In his book, The Eternal Frontier, a fascinating overview of ecological history of North America, Tim Flannery mentions the uniqueness of North American climate that results from its geology. Due to the unique positioning of the Rockies and Appalachian mountain ridges: North-South, rather than East-West like most mountain ranges on other continents, a “weather funnel” is created that intensifies both weather extremes, creating hot summers in the north, cold winters in the south, and rapid temperature changes. Apparently South Dakota is especially notorious for such rapid weather changes, Spearfish, a town in the Black Hills holds the record, going from -2 F to 38 F in just 2 minutes.
So my hiking plans are canceled, but before I flee the Black Hills and their rain I’m stopping in Deadwood, one of the latest and the East-most towns of the late 1800 gold rush. Coincidence or not, but right before leaving Brooklyn, my partner Cody and I finished watching the third and unfortunately last season of the Deadwood TV series. Deadwood (2004-06) earned critical acclaim for its profanity-laced, yet Shakespearean dialogue, rich performances, and sharp attention to historical detail. But it was, as often happens to good things not popular enough, discontinued and forgotten by most. However both Cody and I absolutely loved the series and I was hoping to find in Deadwood - the town, something that will remind me of the series, even though I knew it has become a standard tourist trap.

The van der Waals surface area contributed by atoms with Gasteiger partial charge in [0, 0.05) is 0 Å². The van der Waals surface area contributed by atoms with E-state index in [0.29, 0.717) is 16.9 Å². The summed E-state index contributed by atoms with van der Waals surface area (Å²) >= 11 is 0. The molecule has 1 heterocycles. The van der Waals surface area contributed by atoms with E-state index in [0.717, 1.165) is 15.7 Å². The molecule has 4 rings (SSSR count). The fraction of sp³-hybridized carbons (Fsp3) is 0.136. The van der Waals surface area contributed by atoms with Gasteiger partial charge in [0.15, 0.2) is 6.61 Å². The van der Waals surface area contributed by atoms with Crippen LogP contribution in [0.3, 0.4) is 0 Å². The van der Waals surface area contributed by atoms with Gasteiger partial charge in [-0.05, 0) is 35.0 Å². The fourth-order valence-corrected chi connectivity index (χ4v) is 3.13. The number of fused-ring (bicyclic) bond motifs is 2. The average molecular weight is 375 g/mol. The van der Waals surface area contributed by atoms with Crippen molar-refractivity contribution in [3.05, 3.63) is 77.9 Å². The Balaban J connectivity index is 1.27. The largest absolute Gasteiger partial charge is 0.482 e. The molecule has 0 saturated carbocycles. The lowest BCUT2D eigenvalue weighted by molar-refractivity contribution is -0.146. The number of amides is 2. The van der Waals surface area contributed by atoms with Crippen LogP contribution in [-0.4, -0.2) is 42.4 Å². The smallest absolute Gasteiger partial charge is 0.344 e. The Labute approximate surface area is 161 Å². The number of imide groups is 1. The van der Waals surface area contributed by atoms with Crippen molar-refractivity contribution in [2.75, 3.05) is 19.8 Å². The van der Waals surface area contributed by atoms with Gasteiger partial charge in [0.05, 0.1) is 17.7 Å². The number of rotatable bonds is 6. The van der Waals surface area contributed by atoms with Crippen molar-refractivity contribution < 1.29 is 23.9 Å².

A short historical recap from Wikipedia:
The settlement of Deadwood began illegally in the 1870's on land which had been granted to the Lakota people in the 1868 Treaty of Fort Laramie. The treaty had guaranteed ownership of the Black Hills to the Lakota people, who considered this area to be sacred. The squatting led to numerous land disputes, several of which reached the United States Supreme Court.
Everything changed after Colonel George Armstrong Custer led an expedition into the Black Hills and announced the discovery of gold in 1874 on French Creek near present-day Custer, South Dakota. This announcement was a catalyst for the Black Hills Gold Rush, and miners and entrepreneurs swept into the area. They created the new and lawless town of Deadwood, which quickly reached a population of around 5,000.